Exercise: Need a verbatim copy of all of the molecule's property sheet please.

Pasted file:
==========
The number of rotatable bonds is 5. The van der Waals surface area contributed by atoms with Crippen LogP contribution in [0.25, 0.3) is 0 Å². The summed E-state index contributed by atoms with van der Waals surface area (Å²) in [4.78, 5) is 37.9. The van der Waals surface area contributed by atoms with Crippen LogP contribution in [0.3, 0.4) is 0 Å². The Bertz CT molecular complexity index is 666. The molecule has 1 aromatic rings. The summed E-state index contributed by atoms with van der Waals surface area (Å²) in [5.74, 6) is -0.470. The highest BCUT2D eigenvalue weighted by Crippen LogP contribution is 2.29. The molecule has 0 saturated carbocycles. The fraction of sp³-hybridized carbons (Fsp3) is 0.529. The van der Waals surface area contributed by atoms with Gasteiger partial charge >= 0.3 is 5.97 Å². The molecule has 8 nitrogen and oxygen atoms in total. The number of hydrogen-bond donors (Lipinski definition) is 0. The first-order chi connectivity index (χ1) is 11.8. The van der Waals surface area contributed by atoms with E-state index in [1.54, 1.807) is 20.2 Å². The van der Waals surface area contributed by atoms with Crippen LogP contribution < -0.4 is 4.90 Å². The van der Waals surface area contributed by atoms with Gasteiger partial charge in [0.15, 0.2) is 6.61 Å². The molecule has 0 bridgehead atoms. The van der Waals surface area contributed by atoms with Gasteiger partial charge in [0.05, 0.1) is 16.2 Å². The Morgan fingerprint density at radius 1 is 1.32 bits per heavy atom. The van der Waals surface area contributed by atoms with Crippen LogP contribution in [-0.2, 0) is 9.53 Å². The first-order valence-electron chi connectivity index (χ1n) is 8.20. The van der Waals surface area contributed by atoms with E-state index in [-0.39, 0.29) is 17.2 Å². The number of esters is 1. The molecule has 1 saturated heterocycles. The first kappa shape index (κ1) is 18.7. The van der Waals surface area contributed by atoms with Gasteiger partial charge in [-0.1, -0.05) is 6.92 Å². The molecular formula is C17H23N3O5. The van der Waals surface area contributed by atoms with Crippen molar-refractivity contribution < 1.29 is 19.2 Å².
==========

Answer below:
The number of rotatable bonds is 5. The van der Waals surface area contributed by atoms with Crippen LogP contribution in [0.25, 0.3) is 0 Å². The summed E-state index contributed by atoms with van der Waals surface area (Å²) in [4.78, 5) is 37.9. The van der Waals surface area contributed by atoms with Crippen LogP contribution in [0.3, 0.4) is 0 Å². The Bertz CT molecular complexity index is 666. The molecule has 1 aromatic rings. The summed E-state index contributed by atoms with van der Waals surface area (Å²) in [5.74, 6) is -0.470. The highest BCUT2D eigenvalue weighted by Crippen LogP contribution is 2.29. The molecule has 0 saturated carbocycles. The fraction of sp³-hybridized carbons (Fsp3) is 0.529. The van der Waals surface area contributed by atoms with Gasteiger partial charge >= 0.3 is 5.97 Å². The molecule has 8 nitrogen and oxygen atoms in total. The number of hydrogen-bond donors (Lipinski definition) is 0. The first-order chi connectivity index (χ1) is 11.8. The van der Waals surface area contributed by atoms with E-state index in [1.54, 1.807) is 20.2 Å². The van der Waals surface area contributed by atoms with Crippen LogP contribution < -0.4 is 4.90 Å². The van der Waals surface area contributed by atoms with Gasteiger partial charge in [0.15, 0.2) is 6.61 Å². The molecule has 0 bridgehead atoms. The van der Waals surface area contributed by atoms with Gasteiger partial charge in [0.05, 0.1) is 16.2 Å². The Morgan fingerprint density at radius 1 is 1.32 bits per heavy atom. The van der Waals surface area contributed by atoms with Crippen LogP contribution in [-0.2, 0) is 9.53 Å². The first-order valence-electron chi connectivity index (χ1n) is 8.20. The van der Waals surface area contributed by atoms with E-state index in [-0.39, 0.29) is 17.2 Å². The number of esters is 1. The molecule has 1 saturated heterocycles. The first kappa shape index (κ1) is 18.7. The van der Waals surface area contributed by atoms with Gasteiger partial charge in [-0.1, -0.05) is 6.92 Å². The molecular formula is C17H23N3O5. The van der Waals surface area contributed by atoms with Crippen molar-refractivity contribution < 1.29 is 19.2 Å².